Environmental Protection Agency (EPA) announces the launch of the “2010/15 PFOA Stewardship Program`


Courtesy of Bergeson & Campbell, P.C.

On January 25, 2006 , the U.S. Environmental Protection Agency (EPA) announced, via a teleconference and press release, the launch of the “2010/15 PFOA Stewardship Program,” a global stewardship program designed to reduce emissions of perfluorooctanoic acid (PFOA) and related chemicals. Materials on the program can be found on EPA's updated PFOA webpage, http://www.epa.gov/opptintr/pfoa/index.htm . A summary of the voluntary program follows.

EPA Administrator Stephen Johnson has addressed a letter to fluoropolymer and telomer manufacturers inviting them to participate in the voluntary program. Under the voluntary program, participating companies would commit to the following:

  • Achievement by no later than 2010 of a 95% reduction, measured from a year 2000 baseline, in both of the following: (i) emissions to all media of PFOA, precursor chemicals that can break down to PFOA, and related higher homologue chemicals; and (ii) product content levels of PFOA, precursor chemicals that can break down to PFOA, and related higher homologue chemicals (1) and
  • Work toward the elimination by 2015 of PFOA, PFOA precursors, and related higher homologue chemicals from both emissions and products.
  • During the teleconference, Susan Hazen, EPA's Assistant Administrator for Prevention, Pesticides and Toxic Substances, clarified that the commitments would apply to both domestic and global operations.

According to an attachment to the Administrator's invitation letter:

Companies participating in this 2010/15 PFOA Stewardship Program will be asked to submit their year 2000 baseline numbers for emissions and product content to EPA by October 31, 2006 . To ensure transparency, companies will submit annual public reports on their progress toward the goals in October of each successive year, expressing their progress in terms of company-wide percentage achievements both for U.S. operations and for the company's global business. Companies will also provide to EPA detailed information on their progress in support of their public reports.

Although the EPA letter is silent on it, Hazen explained that EPA plans to add PFOA to the Toxics Release Inventory as a persistent, bioaccumulative, and toxic chemical. Hazen did not indicate a timeframe for this action.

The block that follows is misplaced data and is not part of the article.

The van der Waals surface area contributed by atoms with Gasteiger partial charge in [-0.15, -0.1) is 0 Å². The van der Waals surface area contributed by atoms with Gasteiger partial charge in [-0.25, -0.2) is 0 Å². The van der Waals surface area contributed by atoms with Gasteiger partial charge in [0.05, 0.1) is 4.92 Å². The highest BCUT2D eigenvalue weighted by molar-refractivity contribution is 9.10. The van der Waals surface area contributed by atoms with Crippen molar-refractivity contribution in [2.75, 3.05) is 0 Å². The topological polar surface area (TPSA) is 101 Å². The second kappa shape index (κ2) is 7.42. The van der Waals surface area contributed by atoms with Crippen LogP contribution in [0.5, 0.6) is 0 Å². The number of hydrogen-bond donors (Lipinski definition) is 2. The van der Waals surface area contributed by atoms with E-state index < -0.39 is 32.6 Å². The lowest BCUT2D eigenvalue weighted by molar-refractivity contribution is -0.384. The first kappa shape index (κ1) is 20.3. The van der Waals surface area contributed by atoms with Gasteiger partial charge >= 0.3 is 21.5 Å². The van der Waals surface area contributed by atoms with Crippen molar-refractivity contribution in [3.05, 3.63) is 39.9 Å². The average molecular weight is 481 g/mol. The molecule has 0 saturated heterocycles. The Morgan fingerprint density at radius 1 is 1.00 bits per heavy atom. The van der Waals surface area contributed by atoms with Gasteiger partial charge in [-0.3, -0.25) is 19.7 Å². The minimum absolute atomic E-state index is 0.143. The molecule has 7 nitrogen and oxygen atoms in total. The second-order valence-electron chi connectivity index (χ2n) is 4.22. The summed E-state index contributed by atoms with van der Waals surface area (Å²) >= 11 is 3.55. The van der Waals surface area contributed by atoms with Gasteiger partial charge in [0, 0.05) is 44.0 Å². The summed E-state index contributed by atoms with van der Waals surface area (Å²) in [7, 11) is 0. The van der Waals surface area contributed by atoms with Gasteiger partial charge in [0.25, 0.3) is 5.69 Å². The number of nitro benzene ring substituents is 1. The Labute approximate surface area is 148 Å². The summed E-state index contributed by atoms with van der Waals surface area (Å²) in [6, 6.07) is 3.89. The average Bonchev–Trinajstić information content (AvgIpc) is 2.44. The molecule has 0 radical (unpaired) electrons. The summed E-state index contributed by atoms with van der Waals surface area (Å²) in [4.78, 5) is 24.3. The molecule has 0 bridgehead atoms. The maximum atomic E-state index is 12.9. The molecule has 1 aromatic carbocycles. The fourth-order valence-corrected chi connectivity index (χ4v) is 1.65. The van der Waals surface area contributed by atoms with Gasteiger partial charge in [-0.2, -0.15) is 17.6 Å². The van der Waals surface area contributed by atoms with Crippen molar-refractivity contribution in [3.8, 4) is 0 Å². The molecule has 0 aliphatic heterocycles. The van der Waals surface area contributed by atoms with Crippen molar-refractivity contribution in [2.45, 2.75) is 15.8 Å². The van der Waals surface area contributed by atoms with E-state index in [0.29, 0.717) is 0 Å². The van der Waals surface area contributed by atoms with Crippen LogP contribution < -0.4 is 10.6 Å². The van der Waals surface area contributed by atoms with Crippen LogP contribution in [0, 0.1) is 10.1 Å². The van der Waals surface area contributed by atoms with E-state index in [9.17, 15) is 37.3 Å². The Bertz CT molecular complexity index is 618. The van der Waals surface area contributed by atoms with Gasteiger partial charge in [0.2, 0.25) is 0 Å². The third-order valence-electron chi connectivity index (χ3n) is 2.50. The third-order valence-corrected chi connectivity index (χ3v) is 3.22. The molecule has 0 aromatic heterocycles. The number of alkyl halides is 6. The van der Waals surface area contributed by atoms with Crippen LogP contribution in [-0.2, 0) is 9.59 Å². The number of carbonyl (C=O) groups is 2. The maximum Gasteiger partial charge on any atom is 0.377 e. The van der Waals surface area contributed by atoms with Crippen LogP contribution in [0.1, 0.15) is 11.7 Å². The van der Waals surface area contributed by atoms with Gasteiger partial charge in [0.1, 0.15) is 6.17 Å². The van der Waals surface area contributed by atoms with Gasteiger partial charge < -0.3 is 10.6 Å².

EPA states in the letter that program commitments will be “in addition to a company's existing commitments to the Agency which may include research efforts, enforceable consent agreements, and memoranda of understanding.” The letter also states that “EPA is not aware of any studies specifically relating current levels of PFOA exposure to human health effects,” and during the teleconference, Hazen remarked in response to a press inquiry that EPA has no data indicating that consumers ought to be concerned about particular products.

The eight companies, with whom EPA has previously discussed the program, have been asked to respond to EPA's letter by March 1, 2006 . During the teleconference, Hazen indicated that DuPont has already agreed to participate.

During the question and answer session that followed EPA's prepared remarks, a reporter from the Washington Post asked Hazen whether companies would have to cease using PFOA as a processing aid in their manufacturing operations. Hazen responded by stating merely that participating companies would commit to eliminating PFOA from their products. Interestingly, EPA's letter acknowledges that “technological and cost issues may preclude eliminating PFOA and related chemicals entirely from emissions and products by 2015.”

The Environmental Working Group issued a press release shortly after the conclusion of the teleconference. It is available at http://www.ewg.org/issues/ pfcs/20060125/index.php .

(1) EPA defines “precursor” as a chemical that can break down to form another chemical, in this case, PFOA. For example, some residual monomer chemicals from the telomer manufacturing process such as telomer alcohols and telomer iodides may remain in the final product and break down into PFOA. ” EPA defines “higher homologue chemicals” as “[c]hemicals similar in structure to PFOA but with nine or more carbons in the chain.”

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